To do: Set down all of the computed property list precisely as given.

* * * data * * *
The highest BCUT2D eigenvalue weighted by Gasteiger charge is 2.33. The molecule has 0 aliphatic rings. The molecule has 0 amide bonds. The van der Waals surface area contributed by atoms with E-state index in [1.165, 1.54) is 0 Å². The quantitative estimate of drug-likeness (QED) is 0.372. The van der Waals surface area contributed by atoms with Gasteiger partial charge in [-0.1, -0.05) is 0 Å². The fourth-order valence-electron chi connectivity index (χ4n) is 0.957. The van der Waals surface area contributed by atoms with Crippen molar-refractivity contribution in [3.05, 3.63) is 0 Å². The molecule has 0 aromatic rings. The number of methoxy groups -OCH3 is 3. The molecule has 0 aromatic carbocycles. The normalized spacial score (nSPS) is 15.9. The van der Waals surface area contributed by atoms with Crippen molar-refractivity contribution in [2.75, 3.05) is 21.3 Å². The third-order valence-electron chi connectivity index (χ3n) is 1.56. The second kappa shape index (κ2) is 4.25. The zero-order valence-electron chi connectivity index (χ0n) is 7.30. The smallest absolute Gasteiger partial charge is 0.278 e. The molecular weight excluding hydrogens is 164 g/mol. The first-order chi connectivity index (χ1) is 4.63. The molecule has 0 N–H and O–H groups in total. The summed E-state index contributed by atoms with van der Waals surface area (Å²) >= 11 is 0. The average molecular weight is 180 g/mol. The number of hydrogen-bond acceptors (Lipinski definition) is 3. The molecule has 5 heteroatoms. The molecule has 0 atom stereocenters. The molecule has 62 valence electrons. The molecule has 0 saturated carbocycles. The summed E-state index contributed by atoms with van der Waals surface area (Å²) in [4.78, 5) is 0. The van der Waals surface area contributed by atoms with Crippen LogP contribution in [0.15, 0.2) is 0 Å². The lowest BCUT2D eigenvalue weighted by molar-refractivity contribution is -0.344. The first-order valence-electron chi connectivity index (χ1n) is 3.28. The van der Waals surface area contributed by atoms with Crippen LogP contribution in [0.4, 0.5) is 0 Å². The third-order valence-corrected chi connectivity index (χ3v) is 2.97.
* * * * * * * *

The highest BCUT2D eigenvalue weighted by Gasteiger charge is 2.33. The molecule has 0 aliphatic rings. The molecule has 0 amide bonds. The van der Waals surface area contributed by atoms with E-state index in [1.165, 1.54) is 0 Å². The quantitative estimate of drug-likeness (QED) is 0.372. The van der Waals surface area contributed by atoms with Gasteiger partial charge in [-0.1, -0.05) is 0 Å². The fourth-order valence-electron chi connectivity index (χ4n) is 0.957. The van der Waals surface area contributed by atoms with Crippen molar-refractivity contribution in [3.05, 3.63) is 0 Å². The molecule has 0 aromatic rings. The number of methoxy groups -OCH3 is 3. The molecule has 0 aromatic carbocycles. The normalized spacial score (nSPS) is 15.9. The van der Waals surface area contributed by atoms with Crippen molar-refractivity contribution in [2.75, 3.05) is 21.3 Å². The third-order valence-electron chi connectivity index (χ3n) is 1.56. The second kappa shape index (κ2) is 4.25. The zero-order valence-electron chi connectivity index (χ0n) is 7.30. The smallest absolute Gasteiger partial charge is 0.278 e. The molecular weight excluding hydrogens is 164 g/mol. The first-order chi connectivity index (χ1) is 4.63. The molecule has 0 N–H and O–H groups in total. The summed E-state index contributed by atoms with van der Waals surface area (Å²) >= 11 is 0. The average molecular weight is 180 g/mol. The number of hydrogen-bond acceptors (Lipinski definition) is 3. The molecule has 5 heteroatoms. The molecule has 0 atom stereocenters. The molecule has 62 valence electrons. The molecule has 0 saturated carbocycles. The summed E-state index contributed by atoms with van der Waals surface area (Å²) in [4.78, 5) is 0. The van der Waals surface area contributed by atoms with Crippen LogP contribution in [0.15, 0.2) is 0 Å². The lowest BCUT2D eigenvalue weighted by molar-refractivity contribution is -0.344. The first-order valence-electron chi connectivity index (χ1n) is 3.28. The van der Waals surface area contributed by atoms with Crippen LogP contribution in [0.4, 0.5) is 0 Å². The third-order valence-corrected chi connectivity index (χ3v) is 2.97.